Wendy Reuer, Published April 08 2013
Work to convert avenues to two-ways begins in June
Construction crews will start changing signs and signal lights and replacing brick work on NP Avenue from University to Second Street, but they will have a strict deadline to finish the work just one week before Fargo’s Downtown Street Fair in July.
The 2013 Downtown Street Fair is scheduled to begin July 18. During that time, NP Avenue will be closed off and traffic will be detoured to First Avenue between Fifth and Roberts streets.
City officials said Monday night at an informational meeting that the contractor will face a high penalty if work is not completed on time.
“We have the most substantial penalty we’ve ever had on a project,” said Project Engineer Kristy Schmidt.
Schmidt did not specify what the penalty would be.
In June, Roberts Street will also be blocked off so traffic will no longer be allowed to take a left from NP Avenue, said Jeremy Gorden traffic engineer.
Roberts Street will eventually be realigned to Eighth Street, Gorden said.
After the street fair, crews will begin work to convert First Avenue. The three lanes will allow for two lanes of westbound traffic and one lane of eastbound traffic.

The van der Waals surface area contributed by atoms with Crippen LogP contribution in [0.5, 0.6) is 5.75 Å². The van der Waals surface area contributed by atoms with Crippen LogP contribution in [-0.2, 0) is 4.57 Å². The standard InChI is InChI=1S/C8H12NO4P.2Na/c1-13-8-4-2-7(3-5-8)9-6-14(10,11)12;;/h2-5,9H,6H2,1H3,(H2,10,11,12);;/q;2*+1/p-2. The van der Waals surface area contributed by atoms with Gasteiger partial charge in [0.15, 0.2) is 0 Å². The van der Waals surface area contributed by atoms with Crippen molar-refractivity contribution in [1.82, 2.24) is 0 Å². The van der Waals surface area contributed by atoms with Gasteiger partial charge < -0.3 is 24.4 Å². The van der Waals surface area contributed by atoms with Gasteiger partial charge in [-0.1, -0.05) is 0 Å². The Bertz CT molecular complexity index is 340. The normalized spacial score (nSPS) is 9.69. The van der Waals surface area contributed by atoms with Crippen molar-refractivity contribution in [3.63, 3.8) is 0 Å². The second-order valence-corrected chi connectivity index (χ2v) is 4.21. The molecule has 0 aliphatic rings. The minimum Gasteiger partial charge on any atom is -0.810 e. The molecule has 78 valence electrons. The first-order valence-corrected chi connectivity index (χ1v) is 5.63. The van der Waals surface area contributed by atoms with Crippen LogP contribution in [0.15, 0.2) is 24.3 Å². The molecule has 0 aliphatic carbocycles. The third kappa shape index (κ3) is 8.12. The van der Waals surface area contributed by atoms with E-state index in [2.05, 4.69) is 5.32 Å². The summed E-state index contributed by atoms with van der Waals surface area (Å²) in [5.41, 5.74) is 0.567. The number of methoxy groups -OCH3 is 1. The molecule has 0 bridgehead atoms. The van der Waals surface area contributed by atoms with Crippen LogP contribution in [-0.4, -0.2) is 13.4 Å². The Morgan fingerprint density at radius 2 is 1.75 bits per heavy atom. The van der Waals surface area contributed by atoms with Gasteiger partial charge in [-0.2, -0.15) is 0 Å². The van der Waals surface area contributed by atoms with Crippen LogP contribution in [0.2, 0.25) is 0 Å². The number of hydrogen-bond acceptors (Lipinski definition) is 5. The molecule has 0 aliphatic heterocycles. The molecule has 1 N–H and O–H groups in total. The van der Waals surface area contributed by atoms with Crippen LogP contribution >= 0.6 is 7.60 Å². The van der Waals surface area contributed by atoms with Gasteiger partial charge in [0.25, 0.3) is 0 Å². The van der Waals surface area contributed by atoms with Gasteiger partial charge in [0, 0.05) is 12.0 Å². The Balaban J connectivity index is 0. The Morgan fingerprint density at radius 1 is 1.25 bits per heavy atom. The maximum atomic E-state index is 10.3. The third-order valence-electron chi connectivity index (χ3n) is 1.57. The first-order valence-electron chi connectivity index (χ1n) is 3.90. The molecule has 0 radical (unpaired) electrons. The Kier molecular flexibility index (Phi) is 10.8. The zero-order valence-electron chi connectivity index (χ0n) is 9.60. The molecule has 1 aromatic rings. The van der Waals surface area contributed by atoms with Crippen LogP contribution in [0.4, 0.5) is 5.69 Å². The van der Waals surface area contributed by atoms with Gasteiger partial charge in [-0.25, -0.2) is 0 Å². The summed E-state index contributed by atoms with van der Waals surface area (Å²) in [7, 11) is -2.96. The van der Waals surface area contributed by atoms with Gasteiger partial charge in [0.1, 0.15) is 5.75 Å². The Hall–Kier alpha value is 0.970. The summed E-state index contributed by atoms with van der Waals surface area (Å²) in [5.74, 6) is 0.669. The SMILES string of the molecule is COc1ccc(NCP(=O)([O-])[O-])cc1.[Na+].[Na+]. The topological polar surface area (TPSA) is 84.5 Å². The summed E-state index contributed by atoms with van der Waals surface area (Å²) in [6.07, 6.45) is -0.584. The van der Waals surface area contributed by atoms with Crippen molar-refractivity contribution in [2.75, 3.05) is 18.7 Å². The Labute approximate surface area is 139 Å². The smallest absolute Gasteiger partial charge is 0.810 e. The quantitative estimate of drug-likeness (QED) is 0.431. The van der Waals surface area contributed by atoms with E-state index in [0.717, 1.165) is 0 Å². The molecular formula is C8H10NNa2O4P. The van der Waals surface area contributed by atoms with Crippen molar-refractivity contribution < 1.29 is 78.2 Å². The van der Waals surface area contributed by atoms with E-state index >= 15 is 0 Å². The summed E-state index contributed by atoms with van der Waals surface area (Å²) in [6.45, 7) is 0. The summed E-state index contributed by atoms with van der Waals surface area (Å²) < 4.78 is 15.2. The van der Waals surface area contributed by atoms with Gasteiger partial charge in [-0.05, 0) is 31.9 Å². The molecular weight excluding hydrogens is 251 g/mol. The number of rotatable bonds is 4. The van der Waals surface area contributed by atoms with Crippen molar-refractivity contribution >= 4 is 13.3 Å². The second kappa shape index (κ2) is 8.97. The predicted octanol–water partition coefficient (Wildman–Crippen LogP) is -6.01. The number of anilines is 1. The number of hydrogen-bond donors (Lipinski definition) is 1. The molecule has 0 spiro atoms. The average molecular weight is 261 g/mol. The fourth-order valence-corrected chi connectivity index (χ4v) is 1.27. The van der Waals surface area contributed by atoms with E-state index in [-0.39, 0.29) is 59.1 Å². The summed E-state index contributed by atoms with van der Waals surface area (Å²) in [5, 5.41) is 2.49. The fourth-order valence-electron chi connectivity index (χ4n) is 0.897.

NP Avenue will have two lanes for eastbound travel and one lane for westbound travel, Gorden said.
Traffic on the two streets will be operating in two directions by the end of the summer. The estimated $10 million project will continue next year when the city plans to reconstruct the roads.
“(This year) it’s basically a signage and signal project,” Gorden said. “It does give us an opportunity to see how this will work before we completely tear up the streets.”
In 2014, the city plans to replace the streets, sidewalks and underground infrastructure on NP Avenue between Broadway and University.
In 2015, the city will do the same for First Avenue.
“Our infrastructure downtown is upwards of 100 years old,” Schmidt said.
The decision to convert NP and First avenues to two-way streets came at the end of a corridor study that began in 2009 and cost $275,000.
Planners had hoped to include bike lanes on the newly converted streets, but Schmidt said Monday full bike lanes will not be an option.
“We don’t have enough right-of-way width to make two-lane bike lanes in each direction,” she said.
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Readers can reach Forum reporter Wendy Reuer at (701) 241-5530